Unless we do something drastic, friends, this NBA season will be extraordinarily boring. The only sources of drama are how quickly the Warriors will figure out how to play together — and whether the Cavs can somehow overcome the NBA's latest superteam in the Finals. But what if we made some outside-the-box trades to shake up the landscape? These moves wouldn't guarantee anything, of course. Some would be more effective than others in challenging Golden State. More than anything, however, making these trades would give us something to talk about as we walk the road to inevitability. (A tip of the hat to ESPN.com's invaluable trade machine, which has deprived us of countless hours we otherwise could have spent with friends or family.)
Jim McIsaac/Getty Images
Cavaliers receive Carmelo Anthony; Knicks receive Kevin Love
Love probably is not going anywhere, we know. He ended up playing a big part in Cleveland's 2016 title win, shutting down Stephen Curry on one of the most important plays of the Finals. Things changed this offseason, however. With Kevin Durant in Golden State, the Cavs' current lineup probably won't cut it, so we'd love to see Melo join forces with LeBron and Kyrie Irving to take on the Warriors. The Knicks would acquire a younger power forward and move on from Melo's exorbitant contract. Although there might be some questions about how Love fits into New York's front line, Kristaps Porzingis' versatility would allow the Knicks to move Porzingis to center in the long-term or play Love/Porzingis/Joakim Noah together, with Porzingis using his quickness and length to bother opposing small forwards while Love sticks with the bigger man.
Hawks receive Blake Griffin and Brice Johnson; Clippers receive Paul Millsap, Kyle Korver and Minnesota's 2018 first-round pick
The Clippers are one wing away from championship contention with their current lineup. Although moving Griffin is a tough pill to swallow, a trade with the Hawks would put Los Angeles in prime position to challenge the Warriors. Millsap is one of the most underrated players in the game, a big man who can do 90 percent of what Griffin brings to the table. Korver's on the downslope of his career, but he'd be a ridiculous upgrade on Wesley Johnson, Luc Mbah a Moute and Paul Pierce at small forward. L.A. gets better on both ends of the floor, and Atlanta gets a superstar. It's the rare win for both teams.
Jazz receive John Wall, Markieff Morris; Wizards receive Derrick Favors, George Hill and a 2018 first-round pick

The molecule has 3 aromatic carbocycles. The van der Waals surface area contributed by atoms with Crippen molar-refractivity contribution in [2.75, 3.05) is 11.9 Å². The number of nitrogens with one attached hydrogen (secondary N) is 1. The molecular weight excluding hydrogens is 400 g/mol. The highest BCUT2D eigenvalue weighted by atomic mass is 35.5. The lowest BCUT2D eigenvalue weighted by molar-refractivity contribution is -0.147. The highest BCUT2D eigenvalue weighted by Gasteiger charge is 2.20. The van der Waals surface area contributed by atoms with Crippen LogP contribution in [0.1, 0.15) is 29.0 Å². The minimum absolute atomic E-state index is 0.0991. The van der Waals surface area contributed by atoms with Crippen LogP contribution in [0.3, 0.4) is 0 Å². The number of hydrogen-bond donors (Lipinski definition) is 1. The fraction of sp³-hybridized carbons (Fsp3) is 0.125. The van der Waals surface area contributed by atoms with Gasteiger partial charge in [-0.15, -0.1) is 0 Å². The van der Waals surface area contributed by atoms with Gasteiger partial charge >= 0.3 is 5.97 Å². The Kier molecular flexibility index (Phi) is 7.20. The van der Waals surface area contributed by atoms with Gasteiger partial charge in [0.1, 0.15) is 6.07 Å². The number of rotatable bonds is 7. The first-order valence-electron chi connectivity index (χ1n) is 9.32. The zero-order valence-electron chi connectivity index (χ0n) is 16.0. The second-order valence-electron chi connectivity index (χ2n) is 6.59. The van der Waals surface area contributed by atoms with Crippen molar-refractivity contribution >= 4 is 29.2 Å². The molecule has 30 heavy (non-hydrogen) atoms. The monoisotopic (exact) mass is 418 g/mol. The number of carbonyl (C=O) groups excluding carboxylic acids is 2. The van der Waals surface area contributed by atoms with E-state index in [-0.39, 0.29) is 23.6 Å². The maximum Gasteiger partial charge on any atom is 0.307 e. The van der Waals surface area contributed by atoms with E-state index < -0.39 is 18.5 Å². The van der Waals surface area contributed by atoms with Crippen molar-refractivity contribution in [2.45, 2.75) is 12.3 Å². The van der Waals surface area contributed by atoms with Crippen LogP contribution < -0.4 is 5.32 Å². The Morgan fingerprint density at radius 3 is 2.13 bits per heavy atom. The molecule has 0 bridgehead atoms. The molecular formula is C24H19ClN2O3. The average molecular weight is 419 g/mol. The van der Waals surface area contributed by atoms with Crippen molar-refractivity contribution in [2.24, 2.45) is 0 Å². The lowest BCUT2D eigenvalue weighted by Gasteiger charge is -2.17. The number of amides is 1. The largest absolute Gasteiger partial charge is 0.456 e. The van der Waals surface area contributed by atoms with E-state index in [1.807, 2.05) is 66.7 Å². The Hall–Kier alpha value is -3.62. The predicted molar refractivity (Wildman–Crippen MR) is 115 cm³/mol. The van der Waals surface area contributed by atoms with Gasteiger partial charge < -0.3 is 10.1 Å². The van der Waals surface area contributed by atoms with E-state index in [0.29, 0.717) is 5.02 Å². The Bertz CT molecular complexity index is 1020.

If Wall and Bradley Beal truly are unhappy together in Washington, then we have the perfect landing spot for the All-Star point guard. The Jazz are going to surprise people as it is this season, and upgrading at point guard could help Utah put a scare into the Warriors in a potential second-round playoff matchup. Favors is an outstanding big man, but the emergence of Rudy Gobert has raised questions about Favors' long-term fit with the Jazz. Morris would give Utah a formidable scoring lineup of Wall, Gordon Hayward, Joe Johnson, Markieff Morris and Gobert. And between Gobert's insane rim protection and coach Quin Snyder's schemes, the Jazz could make up for losing Favors' defensive tenacity.
This wouldn't make Houston a threat to the Warriors this season, admittedly, although Noel is a perfect fit in the Rockets' system. Instead, we're taking a long-term view of things with this trade and the next one. Houston's core of Patrick Beverley, James Harden and Noel would be a solid foundation; if the Rockets could add a scoring wing or two in free agency next offseason, they'd be ready to take on Golden State's dynasty. Meanwhile, the Suns get out from under Brandon Knight's contract while stockpiling talent and picks, and the Sixers acquire the "true" point guard Brett Brown wants along with Goodwin, a young player who has yet to reach his potential.
Bulls receive DeMarcus Cousins, Rudy Gay; Kings receive Jimmy Butler, Robin Lopez, Doug McDermott
This is another trade that wouldn't concern the Warriors in 2016-17, to be sure. But the Bulls would be so much better if they could move one of Rajon Rondo, Dwyane Wade or Butler — and Butler is the one who has the most value in a trade. With rumors constantly swirling around Cousins in Sacramento, one imagines the Kings would jump at the chance to swap Boogie for Butler and Robin Lopez, an underrated defensive big man in his own right. That would give the Bulls a true centerpiece around whom to rebuild while simultaneously improving their chances to make the playoffs this season, an achievement Chicago's front office is foolishly chasing. Oh, and just for good measure, the Kings would reduce the top-10 protection on the pick they already owe the Bulls with a top-five protection, because it's Sacramento we're talking about.